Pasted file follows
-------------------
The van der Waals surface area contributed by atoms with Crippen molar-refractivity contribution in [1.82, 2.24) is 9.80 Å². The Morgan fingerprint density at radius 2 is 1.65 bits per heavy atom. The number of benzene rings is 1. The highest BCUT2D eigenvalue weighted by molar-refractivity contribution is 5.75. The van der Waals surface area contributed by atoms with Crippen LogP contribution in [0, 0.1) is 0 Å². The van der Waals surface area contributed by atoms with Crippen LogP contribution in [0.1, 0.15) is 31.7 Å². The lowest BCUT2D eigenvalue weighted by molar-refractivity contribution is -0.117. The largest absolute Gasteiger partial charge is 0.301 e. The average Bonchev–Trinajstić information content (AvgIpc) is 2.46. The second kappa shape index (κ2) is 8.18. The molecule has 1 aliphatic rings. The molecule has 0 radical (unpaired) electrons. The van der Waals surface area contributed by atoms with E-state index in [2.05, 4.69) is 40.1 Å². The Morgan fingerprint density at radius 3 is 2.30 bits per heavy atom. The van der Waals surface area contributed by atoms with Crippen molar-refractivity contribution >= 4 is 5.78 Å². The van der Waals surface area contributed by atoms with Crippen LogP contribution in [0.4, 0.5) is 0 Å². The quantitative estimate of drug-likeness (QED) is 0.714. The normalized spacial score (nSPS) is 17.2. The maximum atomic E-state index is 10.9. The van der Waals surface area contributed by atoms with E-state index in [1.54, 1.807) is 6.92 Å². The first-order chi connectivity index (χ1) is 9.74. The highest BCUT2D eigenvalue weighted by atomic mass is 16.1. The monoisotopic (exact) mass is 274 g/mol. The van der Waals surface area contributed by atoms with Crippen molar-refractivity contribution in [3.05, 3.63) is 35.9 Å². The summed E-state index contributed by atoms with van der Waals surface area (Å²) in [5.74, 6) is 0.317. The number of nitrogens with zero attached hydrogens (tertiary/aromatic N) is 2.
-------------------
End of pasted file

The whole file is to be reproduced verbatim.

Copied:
The van der Waals surface area contributed by atoms with Crippen molar-refractivity contribution in [1.82, 2.24) is 9.80 Å². The Morgan fingerprint density at radius 2 is 1.65 bits per heavy atom. The number of benzene rings is 1. The highest BCUT2D eigenvalue weighted by molar-refractivity contribution is 5.75. The van der Waals surface area contributed by atoms with Crippen LogP contribution in [0, 0.1) is 0 Å². The van der Waals surface area contributed by atoms with Crippen LogP contribution in [0.1, 0.15) is 31.7 Å². The lowest BCUT2D eigenvalue weighted by molar-refractivity contribution is -0.117. The largest absolute Gasteiger partial charge is 0.301 e. The average Bonchev–Trinajstić information content (AvgIpc) is 2.46. The second kappa shape index (κ2) is 8.18. The molecule has 1 aliphatic rings. The molecule has 0 radical (unpaired) electrons. The van der Waals surface area contributed by atoms with E-state index in [2.05, 4.69) is 40.1 Å². The Morgan fingerprint density at radius 3 is 2.30 bits per heavy atom. The van der Waals surface area contributed by atoms with Crippen molar-refractivity contribution >= 4 is 5.78 Å². The van der Waals surface area contributed by atoms with Crippen LogP contribution in [0.4, 0.5) is 0 Å². The quantitative estimate of drug-likeness (QED) is 0.714. The normalized spacial score (nSPS) is 17.2. The maximum atomic E-state index is 10.9. The van der Waals surface area contributed by atoms with E-state index in [1.54, 1.807) is 6.92 Å². The first-order chi connectivity index (χ1) is 9.74. The highest BCUT2D eigenvalue weighted by atomic mass is 16.1. The monoisotopic (exact) mass is 274 g/mol. The van der Waals surface area contributed by atoms with Crippen molar-refractivity contribution in [3.05, 3.63) is 35.9 Å². The summed E-state index contributed by atoms with van der Waals surface area (Å²) in [5.74, 6) is 0.317. The number of nitrogens with zero attached hydrogens (tertiary/aromatic N) is 2.